The CFB is at a point when the only way it could get bigger… and more effective… is if Unilever allows people and other companies into the movement.

Comments

Anonymous said…
Hear, hear! Let it grow and find new voices and new forums!

Kelly

Popular posts from this blog

Profile of Cause Marketing Veteran Joe Lake

Blogger's Note: What follows is a profile and interview I wrote of Children's Miracle Network co-founder Joe Lake, who was recently installed as the CEO of the Starfish Television Network. This originally appeared in the Salt Lake Enterprise on Monday, May 11.

Lining the walls of the office of Joe Lake, the new CEO of the Starfish Television Network, a 501(c) (3) public charity and television network founded in 2006 and headquartered in Midvale, are pictures of the many celebrities he has worked with.

There are pictures of Joe with Goldie Hawn, Sidney Poitier, Jeff Bridges, Bill and Hillary Clinton, Rob Lowe and Walter Cronkite, and affectionately-autographed publicity stills from Bob Hope and Rich Little.

It’s something you’d expect in the office of a Hollywood agent, or at a celebrity hangout in Manhattan, or Chicago or Vegas. But the Starfish Television Network, whose mission is to tell the stories of nation’s nonprofits in a way that educates, entertains and inspires its audi…

Unconventional Metrics of Cause Marketing Power

The printed edition of Fortune Magazine runs a regular feature called ‘My Metric’ wherein business leaders identify informal but telling measures of current economic activity.

In the January 17, 2011 Michael Glimcher, CEO of Glimcher Realty Trust cited as his metric an increased number of black cars on the streets of New York City as a sign of the U.S. economy’s (still pending?) resurgence.

That got me thinking, what unconventional metrics evidence the power of certain cause marketing efforts?

One immediately leapt to mind, although only General Mills, which makes Yoplait yogurt in the U.S., can measure it.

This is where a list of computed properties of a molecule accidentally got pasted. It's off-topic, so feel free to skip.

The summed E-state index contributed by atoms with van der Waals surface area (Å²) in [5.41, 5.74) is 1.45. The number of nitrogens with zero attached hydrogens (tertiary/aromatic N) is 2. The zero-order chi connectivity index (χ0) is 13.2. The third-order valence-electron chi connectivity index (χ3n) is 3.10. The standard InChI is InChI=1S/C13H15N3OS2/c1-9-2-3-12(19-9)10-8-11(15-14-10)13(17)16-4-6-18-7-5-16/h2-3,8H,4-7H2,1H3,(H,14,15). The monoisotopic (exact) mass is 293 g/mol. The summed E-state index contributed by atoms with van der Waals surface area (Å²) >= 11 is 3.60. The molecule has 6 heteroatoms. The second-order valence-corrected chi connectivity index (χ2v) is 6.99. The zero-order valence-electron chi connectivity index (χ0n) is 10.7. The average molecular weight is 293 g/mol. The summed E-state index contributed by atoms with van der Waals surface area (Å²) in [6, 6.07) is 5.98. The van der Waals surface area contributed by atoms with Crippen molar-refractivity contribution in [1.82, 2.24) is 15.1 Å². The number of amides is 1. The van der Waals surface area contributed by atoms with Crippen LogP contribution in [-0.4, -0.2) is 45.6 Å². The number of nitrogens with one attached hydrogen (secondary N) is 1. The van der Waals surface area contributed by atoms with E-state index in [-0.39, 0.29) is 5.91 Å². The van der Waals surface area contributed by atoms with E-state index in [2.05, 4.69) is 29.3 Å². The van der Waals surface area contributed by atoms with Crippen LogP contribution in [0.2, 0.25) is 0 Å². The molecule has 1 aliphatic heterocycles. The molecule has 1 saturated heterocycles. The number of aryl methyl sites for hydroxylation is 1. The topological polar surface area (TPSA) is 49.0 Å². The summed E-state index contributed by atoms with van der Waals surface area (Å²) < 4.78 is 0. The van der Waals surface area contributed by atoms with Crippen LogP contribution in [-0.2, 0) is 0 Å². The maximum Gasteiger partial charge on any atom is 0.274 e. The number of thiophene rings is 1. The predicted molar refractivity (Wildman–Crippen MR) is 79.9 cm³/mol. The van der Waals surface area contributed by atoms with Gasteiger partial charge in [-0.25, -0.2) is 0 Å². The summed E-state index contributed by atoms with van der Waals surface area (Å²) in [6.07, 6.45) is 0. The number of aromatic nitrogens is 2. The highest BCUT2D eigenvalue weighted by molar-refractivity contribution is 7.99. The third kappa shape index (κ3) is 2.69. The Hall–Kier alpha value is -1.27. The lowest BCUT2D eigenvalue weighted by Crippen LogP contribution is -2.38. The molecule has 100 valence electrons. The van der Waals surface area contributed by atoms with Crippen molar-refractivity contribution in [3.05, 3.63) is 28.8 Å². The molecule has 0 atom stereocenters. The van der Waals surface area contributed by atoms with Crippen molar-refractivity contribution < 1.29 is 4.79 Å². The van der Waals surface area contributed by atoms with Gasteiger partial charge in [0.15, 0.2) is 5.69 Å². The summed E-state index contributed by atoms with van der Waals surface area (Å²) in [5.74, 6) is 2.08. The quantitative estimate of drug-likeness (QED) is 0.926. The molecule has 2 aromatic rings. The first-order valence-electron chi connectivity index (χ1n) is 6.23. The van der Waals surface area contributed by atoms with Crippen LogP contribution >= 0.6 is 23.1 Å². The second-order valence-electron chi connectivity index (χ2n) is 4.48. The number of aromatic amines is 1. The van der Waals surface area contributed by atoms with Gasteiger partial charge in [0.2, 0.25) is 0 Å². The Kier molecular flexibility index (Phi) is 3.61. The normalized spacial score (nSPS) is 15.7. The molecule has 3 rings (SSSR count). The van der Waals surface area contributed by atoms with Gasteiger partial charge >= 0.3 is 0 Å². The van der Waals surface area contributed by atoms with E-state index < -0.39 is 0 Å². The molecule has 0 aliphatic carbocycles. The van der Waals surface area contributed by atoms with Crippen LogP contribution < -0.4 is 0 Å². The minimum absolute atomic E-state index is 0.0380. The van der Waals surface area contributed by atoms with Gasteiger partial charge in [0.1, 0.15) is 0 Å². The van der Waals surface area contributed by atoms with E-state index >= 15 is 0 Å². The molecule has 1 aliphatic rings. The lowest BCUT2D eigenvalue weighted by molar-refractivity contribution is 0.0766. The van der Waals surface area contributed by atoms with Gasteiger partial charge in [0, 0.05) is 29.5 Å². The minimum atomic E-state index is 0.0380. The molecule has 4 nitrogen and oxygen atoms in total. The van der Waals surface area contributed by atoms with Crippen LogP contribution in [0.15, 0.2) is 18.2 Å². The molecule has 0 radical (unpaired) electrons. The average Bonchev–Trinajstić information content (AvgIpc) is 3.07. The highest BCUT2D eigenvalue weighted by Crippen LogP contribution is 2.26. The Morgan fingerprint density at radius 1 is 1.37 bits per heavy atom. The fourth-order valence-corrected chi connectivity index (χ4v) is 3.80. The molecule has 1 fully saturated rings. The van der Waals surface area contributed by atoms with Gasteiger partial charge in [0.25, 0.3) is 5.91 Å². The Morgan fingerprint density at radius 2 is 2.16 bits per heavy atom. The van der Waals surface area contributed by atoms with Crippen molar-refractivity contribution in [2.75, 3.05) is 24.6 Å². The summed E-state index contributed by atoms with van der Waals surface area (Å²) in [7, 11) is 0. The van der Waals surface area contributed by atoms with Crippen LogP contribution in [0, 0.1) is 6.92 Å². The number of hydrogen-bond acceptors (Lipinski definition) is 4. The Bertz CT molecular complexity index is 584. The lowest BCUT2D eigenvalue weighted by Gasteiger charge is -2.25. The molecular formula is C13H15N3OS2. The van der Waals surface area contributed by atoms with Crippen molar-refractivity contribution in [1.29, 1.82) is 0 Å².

The Yoplait lid at left... which I purchased in December 2010... can NOT be redeemed for a $0.10 donation to Susan G. Komen for the Cure. Instead it promotes Yoplait’s sponsorship of Komen’s Race for the Cure events, which are numerous.

But I’d bet you a six-pack of Yoplait Greek Honey Vanilla that people nonetheless still send in some number of the lids above in an attempt to redeem th…

Top Eight Cause-Related Marketing Campaigns of 2007

Yeah, You Read it Right. It's a Top 8 List.

More cause-related marketing campaigns are unveiled every day across the world than I review in a year at the cause-related marketing blog. And, frankly, I don’t see very many campaigns from outside North America. So I won’t pretend that my annual list of the top cause-related marketing campaigns is exhaustive.

But, like any other self-respecting blogger, I won’t let my superficial purview stop me from drawing my own tortured conclusions!

So… cue the drumroll (and the dismissive snickers)… without further ado, here is my list of the eight best cause-related marketing campaigns of 2007.

My list of the worst cause-related marketing campaigns of 2007 follows on Thursday.


Chilis and St. Jude Children’s Research Hospital
I was delighted by the scope of Chilis’ campaign for St. Jude Children’s Research Hospital. As you walked in you saw the servers adorned in black co-branded shirts. Other elements included message points on the Chilis beverage coas…